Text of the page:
Author Amitabha Bagchi says that men, like women, are prisoners of their gender roles
A famous line in V.S. Naipaul’s A Bend In The River, “The world is what it is. Men who allow themselves to be nothing have no place in it,” served as a red flag to novelist Amitabha Bagchi. It inspired him to explore the notion of masculinity in his novels. Amitabha in his debut novel Above Average, through the story of Arindam Chatterjee, focused on the response of Indian middle-class men to the pressures they face.
“Even so-called ‘nothing men’”, Amitabha argues, “have something in them. They are perceived as weak, the world is bigger than them, but they fight. They find strength from their relationships, family and friends. They deal with difficult circumstances through understanding. All my characters go through this process of being understood.”
In his recent novel The Householder (Harper Collins, Rs. 399), which was released at Bangalore’s Reliance TimeOut recently, Amitabha explores the same theme through the story of an influential man who struggles to provide for his family. His world, based on dishonesty and deceit, however, starts to fall apart.
Even though the protagonist is flawed, Amitabha has empathy for him. “He chose to be dishonest because he scrambles with social expectations and providing for his family.”
Amitabha admits that he sees life as a “gendered” experience. “We hear a lot about the gendered-ness of life for women. But we don’t understand that this is the case for men, too. Susan Faludi’s book Stiffed: The Betrayal Of The American Man influenced me. People wondered why a feminist had taken a compassionate view on men. But she realised, while researching on a feminist project, that many American men had gendered stories to tell,” he says and continues.
“The imagined battlegrounds between men and women are high peaks. But most of the world doesn’t live in the high peaks. They live elsewhere.”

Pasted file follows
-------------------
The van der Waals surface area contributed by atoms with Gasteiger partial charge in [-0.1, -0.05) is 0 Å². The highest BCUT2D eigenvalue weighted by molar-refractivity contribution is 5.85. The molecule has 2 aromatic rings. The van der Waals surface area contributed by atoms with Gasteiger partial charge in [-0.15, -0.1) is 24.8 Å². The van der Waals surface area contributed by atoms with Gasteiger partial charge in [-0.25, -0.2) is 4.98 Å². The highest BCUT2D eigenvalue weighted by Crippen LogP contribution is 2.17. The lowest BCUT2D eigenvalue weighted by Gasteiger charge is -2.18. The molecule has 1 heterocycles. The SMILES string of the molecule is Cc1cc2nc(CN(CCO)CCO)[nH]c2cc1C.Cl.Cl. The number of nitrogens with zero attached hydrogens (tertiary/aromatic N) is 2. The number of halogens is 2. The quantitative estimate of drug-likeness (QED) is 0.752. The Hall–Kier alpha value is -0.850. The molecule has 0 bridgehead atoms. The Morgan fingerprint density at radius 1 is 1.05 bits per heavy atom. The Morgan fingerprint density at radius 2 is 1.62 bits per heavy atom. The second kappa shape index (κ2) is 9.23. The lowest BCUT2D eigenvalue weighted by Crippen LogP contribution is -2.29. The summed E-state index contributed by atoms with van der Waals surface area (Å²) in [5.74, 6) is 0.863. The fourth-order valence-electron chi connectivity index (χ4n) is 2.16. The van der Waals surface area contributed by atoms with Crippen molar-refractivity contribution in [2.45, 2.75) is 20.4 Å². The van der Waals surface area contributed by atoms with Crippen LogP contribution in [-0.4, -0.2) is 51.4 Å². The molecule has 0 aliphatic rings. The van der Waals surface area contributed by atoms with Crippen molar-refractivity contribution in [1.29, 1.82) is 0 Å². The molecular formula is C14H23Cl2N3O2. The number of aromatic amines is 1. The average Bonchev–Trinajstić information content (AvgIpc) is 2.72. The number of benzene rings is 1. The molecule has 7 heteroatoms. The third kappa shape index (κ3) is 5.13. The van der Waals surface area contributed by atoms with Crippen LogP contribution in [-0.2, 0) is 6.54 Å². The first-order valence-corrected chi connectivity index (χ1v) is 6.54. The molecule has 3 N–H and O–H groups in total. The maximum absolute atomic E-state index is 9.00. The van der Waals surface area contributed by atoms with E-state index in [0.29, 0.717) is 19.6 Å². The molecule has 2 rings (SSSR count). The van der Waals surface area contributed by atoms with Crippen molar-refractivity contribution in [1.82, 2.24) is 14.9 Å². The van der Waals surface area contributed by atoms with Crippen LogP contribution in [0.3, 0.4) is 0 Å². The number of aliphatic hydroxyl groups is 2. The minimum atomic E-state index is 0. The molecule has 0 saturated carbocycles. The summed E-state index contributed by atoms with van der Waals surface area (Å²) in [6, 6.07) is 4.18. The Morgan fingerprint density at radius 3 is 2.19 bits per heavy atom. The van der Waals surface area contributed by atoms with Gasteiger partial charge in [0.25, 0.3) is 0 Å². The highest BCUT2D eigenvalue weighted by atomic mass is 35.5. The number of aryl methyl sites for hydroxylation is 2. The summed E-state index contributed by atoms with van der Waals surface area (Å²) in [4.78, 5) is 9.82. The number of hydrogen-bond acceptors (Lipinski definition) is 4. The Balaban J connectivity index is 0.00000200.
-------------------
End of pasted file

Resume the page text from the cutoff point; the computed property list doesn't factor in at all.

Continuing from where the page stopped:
Amitabha agrees that men are more privileged than women, but to carve a place in the world, to be a somebody, is a man’s cross to bear. “I have been reading a lot of Hindi literature over the last many years. The male characters in Sri Lal Shukla’s novels, and Sara Akash by Rajendra Yadav, are strugglers. On the one hand they have to be world beaters, or at least provide for their families, and on the other there’s this structure that is out to crush them.”
Amitabha says that individuals confront their roles in society differently. “I am aware that feminism, as an activist project, is about rolling back certain oppressive standards. But my job as a novelist is to enter into other people’s lives. Within an individual’s life, there occur a hundred small actions that either fall in line with that oppression or oppose it. The women in my books are perhaps structurally oppressed, but they have agencies of their own.”
According to critics, Amitabha’s male characters in Above Average were better rounded than his women characters. “One of my teachers told me my women characters in Above Average were flat. And I accepted that. At the time, I knew that I did not have the experience to write around a female character. I let them be as enablers of the plot. Between then and now, though, I have worked on projecting into the mind of a woman, which required a leap of empathy.”
Amitabha agrees with Simone De Beauvoir’s contention that men and women aren’t born; they are made. “Some people lean on biological difference to reinforce the structure of patriarchy. Science provides observations, which maybe politically motivated. Those facts are ferreted out for a particular purpose and that is why it has been a very important aspect of the women’s movement. Academics who have pushed forward gender studies, refute this claim, and say that gender is a social construct. Though I do consider this argument to be a little overwrought, I agree that biology is at times, used in servicing oppression.”
Amitabha doesn’t believe in obfuscating his language. “My prose doesn’t draw attention to itself. Developing an aesthetic is important to me when writing serious fiction. I generally tend to pare down my writing when it seems pretentious.”
Amitabha argues that a novelist must first be loyal to his or her story and not focus only on addressing complex issues. “The larger issues are like the rhythm sections in an orchestra. They support the process of reading. Books that foreground the larger issues fail as novels.”